Despite Apple’s stringent “walled garden” approach requiring strict approvals of all software that ends up in its App Story, dozens of apps infected with XcodeGhost malware apparently made it through the store and on to millions of users’ devices.
The malware allows the attackers remote access, which can lead to phishing or further exploitation of vulnerabilities.
Our Labs initial take on this incident is that it appears to be another case of “convenience is the enemy of security”.
Reports suggest developers were using a Trojanized version of Apple’s official tool for working on iOS and OS X apps called Xcode. Developers may have used third-party versions of Xcode to avoid long download times. Some developers also have disabled XCode’s Gatekeeper, which would’ve prevented installation of tainted apps, because it takes too long to run, especially on older devices. These not-so secure practices likely led to a rare breach of iOS security.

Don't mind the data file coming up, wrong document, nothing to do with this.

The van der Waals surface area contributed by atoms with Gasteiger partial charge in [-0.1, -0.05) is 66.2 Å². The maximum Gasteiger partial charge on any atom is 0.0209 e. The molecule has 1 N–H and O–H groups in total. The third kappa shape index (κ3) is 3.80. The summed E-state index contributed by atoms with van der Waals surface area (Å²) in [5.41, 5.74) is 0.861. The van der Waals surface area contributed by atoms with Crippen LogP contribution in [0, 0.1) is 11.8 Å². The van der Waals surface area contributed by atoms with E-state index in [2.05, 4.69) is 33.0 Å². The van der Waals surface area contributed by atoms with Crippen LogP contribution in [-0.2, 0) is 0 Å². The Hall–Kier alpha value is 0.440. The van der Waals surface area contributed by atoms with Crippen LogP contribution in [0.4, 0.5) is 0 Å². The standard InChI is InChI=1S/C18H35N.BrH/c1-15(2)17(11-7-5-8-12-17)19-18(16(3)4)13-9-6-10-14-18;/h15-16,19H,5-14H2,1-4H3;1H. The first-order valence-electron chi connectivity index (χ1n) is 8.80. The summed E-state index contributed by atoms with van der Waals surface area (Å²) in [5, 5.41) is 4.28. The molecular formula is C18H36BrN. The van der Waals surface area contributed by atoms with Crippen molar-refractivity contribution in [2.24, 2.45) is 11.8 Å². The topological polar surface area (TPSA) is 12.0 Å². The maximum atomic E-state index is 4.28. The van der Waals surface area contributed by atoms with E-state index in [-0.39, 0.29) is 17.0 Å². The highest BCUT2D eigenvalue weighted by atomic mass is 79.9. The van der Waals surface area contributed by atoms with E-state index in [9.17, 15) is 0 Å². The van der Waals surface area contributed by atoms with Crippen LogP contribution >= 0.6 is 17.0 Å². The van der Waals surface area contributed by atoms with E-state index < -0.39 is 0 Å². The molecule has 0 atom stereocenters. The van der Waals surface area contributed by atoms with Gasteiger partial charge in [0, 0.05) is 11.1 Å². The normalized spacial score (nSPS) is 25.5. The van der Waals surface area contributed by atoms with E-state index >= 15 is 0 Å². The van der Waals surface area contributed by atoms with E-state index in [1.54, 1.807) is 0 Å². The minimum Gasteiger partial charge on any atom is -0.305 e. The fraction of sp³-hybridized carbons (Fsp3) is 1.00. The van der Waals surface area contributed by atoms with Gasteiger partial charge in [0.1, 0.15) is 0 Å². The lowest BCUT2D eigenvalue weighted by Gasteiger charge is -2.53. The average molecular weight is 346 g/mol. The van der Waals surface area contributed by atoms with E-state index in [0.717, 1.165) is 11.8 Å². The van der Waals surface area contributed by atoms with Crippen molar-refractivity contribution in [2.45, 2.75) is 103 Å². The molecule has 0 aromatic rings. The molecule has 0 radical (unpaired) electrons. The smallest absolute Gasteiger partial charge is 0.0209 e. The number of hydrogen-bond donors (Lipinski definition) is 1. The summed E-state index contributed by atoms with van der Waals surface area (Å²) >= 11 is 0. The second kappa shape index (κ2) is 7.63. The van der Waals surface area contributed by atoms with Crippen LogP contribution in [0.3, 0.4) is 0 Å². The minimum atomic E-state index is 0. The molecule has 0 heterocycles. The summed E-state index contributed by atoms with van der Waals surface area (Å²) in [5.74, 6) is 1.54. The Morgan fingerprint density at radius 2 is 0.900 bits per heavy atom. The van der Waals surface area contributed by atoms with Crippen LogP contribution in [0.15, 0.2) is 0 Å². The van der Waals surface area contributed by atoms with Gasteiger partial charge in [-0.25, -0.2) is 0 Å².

F-Secure Freedome is already blocking the command and control servers used by the infected apps. This will interrupt their ability to work properly or steal information from a Freedome-protected device.
You should check to make sure you have not installed any of the infected apps, which include some of the most popular apps in China, and only install apps from developers that have a track record you can trust.
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